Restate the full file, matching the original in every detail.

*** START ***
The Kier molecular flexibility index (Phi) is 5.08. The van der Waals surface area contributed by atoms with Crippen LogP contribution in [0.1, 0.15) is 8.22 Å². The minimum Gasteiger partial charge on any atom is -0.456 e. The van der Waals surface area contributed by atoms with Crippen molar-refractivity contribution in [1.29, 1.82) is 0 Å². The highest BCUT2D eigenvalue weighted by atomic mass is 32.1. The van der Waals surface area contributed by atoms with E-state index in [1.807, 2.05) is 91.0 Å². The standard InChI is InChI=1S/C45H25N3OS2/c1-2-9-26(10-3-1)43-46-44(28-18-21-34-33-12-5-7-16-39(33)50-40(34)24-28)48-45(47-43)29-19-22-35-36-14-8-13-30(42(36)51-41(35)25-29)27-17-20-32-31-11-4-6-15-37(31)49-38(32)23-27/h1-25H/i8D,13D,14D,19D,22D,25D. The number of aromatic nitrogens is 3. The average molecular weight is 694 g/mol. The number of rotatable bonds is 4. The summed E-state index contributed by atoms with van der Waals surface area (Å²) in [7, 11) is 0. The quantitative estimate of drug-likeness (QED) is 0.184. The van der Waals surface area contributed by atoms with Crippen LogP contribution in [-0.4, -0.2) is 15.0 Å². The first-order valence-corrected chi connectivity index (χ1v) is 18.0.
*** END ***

The Kier molecular flexibility index (Phi) is 5.08. The van der Waals surface area contributed by atoms with Crippen LogP contribution in [0.1, 0.15) is 8.22 Å². The minimum Gasteiger partial charge on any atom is -0.456 e. The van der Waals surface area contributed by atoms with Crippen molar-refractivity contribution in [1.29, 1.82) is 0 Å². The highest BCUT2D eigenvalue weighted by atomic mass is 32.1. The van der Waals surface area contributed by atoms with E-state index in [1.807, 2.05) is 91.0 Å². The standard InChI is InChI=1S/C45H25N3OS2/c1-2-9-26(10-3-1)43-46-44(28-18-21-34-33-12-5-7-16-39(33)50-40(34)24-28)48-45(47-43)29-19-22-35-36-14-8-13-30(42(36)51-41(35)25-29)27-17-20-32-31-11-4-6-15-37(31)49-38(32)23-27/h1-25H/i8D,13D,14D,19D,22D,25D. The number of aromatic nitrogens is 3. The average molecular weight is 694 g/mol. The number of rotatable bonds is 4. The summed E-state index contributed by atoms with van der Waals surface area (Å²) in [7, 11) is 0. The quantitative estimate of drug-likeness (QED) is 0.184. The van der Waals surface area contributed by atoms with Crippen LogP contribution in [-0.4, -0.2) is 15.0 Å². The first-order valence-corrected chi connectivity index (χ1v) is 18.0.